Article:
Assembly language arrays and loops
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Assembly language: arrays and loops. Ellen Spertus MCS 111 September 27, 2001. The big picture. Addition of immediates. addi $s1, $s2, immediate Meaning: $s1 = $s2 + immediate Exactly three operands First two operands are registers Last operand is an immediate (constant)

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Assembly language arrays and loops

Assembly language:arrays and loops

Ellen Spertus

MCS 111

September 27, 2001


The big picture

The big picture


Addition of immediates

Addition of immediates

addi $s1, $s2, immediate

  • Meaning: $s1 = $s2 +immediate

  • Exactly three operands

    • First two operands are registers

    • Last operand is an immediate (constant)

      Why do we call them immediates?


Storage

Storage

  • Registers

    • 32-bit wide D flip-flops

    • Hold data

    • Can be directly operated on by assembly instructions, e.g., add $r1, $r2, $r3

  • Main memory (aka RAM)

    • An array of bytes(8 bits wide)

    • Hold data and instructions

    • Can only be accessed through the load (lw, lb) and store (sw, sb) instructions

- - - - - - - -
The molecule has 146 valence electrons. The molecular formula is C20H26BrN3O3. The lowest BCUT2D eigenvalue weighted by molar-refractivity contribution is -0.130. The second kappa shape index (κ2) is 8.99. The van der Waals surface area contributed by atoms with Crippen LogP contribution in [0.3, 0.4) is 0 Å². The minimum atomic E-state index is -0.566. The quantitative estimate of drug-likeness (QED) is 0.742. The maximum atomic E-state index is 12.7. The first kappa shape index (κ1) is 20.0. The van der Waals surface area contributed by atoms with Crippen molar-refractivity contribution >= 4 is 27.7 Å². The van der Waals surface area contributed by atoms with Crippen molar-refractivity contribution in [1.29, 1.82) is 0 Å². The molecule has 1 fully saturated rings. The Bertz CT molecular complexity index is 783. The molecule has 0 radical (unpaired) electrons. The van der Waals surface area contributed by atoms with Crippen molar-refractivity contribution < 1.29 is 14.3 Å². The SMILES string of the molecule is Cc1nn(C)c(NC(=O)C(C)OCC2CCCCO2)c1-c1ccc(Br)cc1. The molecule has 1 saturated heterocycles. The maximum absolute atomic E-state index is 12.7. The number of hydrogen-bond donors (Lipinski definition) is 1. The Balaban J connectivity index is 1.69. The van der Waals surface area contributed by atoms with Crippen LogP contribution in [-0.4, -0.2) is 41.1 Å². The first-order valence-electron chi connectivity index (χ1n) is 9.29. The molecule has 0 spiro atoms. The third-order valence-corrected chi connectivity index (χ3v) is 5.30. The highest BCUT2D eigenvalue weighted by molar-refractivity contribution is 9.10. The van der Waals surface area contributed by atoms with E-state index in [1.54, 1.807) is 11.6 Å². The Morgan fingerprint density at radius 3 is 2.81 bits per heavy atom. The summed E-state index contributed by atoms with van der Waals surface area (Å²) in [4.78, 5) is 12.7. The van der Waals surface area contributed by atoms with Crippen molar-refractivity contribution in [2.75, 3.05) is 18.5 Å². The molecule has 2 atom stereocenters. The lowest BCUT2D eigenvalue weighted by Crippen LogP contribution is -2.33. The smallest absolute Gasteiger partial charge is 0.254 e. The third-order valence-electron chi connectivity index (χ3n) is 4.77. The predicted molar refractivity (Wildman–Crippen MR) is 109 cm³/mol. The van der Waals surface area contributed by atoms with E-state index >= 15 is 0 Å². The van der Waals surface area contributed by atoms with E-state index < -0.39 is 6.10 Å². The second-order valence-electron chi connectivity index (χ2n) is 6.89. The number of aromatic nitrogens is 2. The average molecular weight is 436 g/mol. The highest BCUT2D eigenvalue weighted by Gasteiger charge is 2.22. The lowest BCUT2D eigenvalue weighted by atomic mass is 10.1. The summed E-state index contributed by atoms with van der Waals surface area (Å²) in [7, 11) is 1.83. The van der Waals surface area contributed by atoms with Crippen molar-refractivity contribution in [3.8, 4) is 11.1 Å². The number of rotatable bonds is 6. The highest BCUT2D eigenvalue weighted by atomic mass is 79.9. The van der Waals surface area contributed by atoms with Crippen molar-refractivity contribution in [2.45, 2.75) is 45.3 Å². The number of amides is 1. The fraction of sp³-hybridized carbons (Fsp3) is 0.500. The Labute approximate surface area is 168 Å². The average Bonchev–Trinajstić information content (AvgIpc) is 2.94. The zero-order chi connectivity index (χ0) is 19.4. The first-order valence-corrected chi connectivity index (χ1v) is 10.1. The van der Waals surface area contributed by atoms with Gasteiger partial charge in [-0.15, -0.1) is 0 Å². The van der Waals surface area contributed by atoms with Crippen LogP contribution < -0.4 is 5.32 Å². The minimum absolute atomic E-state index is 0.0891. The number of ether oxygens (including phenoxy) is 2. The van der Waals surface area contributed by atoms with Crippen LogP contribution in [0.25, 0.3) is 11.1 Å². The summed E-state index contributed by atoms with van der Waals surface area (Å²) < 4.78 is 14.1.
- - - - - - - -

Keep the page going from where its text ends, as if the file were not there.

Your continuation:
Where do we keep variables

Where do we keep variables?

  • Their permanent home is main memory

  • Why?

  • They may temporarily be stored in registers

  • Why?


Example bytes

Example (bytes)

sum = sum + count;

addi $a0, $zero, 200

lb $t0, 0($a0)

lb $t1, 1($a0)

add $t0, $t0, $t1

sb $t0, 0($a0)


Example words

Example (words)

sum = sum + count;

addi $a0, $zero, 200

lw $t0, 0($a0)

lw $t1, 4($a0)

add $t0, $t0, $t1

sw $t0, 0($a0)

sum

count


Scalars vs arrays

Scalars vs. arrays

  • Scalar variable

    • Single item, e.g., count

    • Takes up one word of memory

  • Array

    • Many items, e.g., a[0]…a[7]

    • Each element takes up one word of memory


Arrays example 1

Arrays: example 1

count[1] = count[1] +count[0];

addi $a0, $zero, 200

lw $t0, 0($a0)

addi $a0, $zero, 204

lw $t1, 0($a0)

add $t1, $t1, $t0

sw $t1, 0($a0)


Arrays example 2

Arrays: example 2

count[1] = count[1] +count[0];

addi $a0, $zero, 200

lw $t0, __($a0)

addi $a0, $zero, 204

lw $t1, __($a0)

add $t1, $t1, $t0

sw $t1, __($a0)


Rules for accessing arrays

Rules for accessing arrays

  • The array is stored somewhere in memory. Put the address of the base(beginning) of the array into a register.

  • Assuming each element of the array is one word (4 bytes) long, the offset(distance from base) of element n is 4*n.


Counting from zero

Counting from zero


Arrays example 3

Arrays: example 3

count[2] = count[2] +count[5];

addi $a0, $zero, 200

lw $t0, __($a0)

lw $t1, __($a0)

add $t1, $t1, $t0

sw $t1, __($a0)


Arrays practice

Arrays: practice

c[0]=c[0]- c[1] + c[2];

addi $a0, $zero, 200


Arrays example 4

Arrays: example 4

count[i] =0;

Assume base of array is in $a0

Assumeiis in$t0


Arrays example 5

Arrays: example 5

for (i=0; i < 100; i++)count[i] = 0;

Assume base of array is in $a0

add $t0, $zero, $zero

addi $t1, $zero, 100

addi $t0, $t0, 1

bne $t0, ____, ____


Questions

Questions?


Arrays practice1

Arrays: Practice

for (int i = 0; i <= 100; i++)a[i] = b[i] + c;


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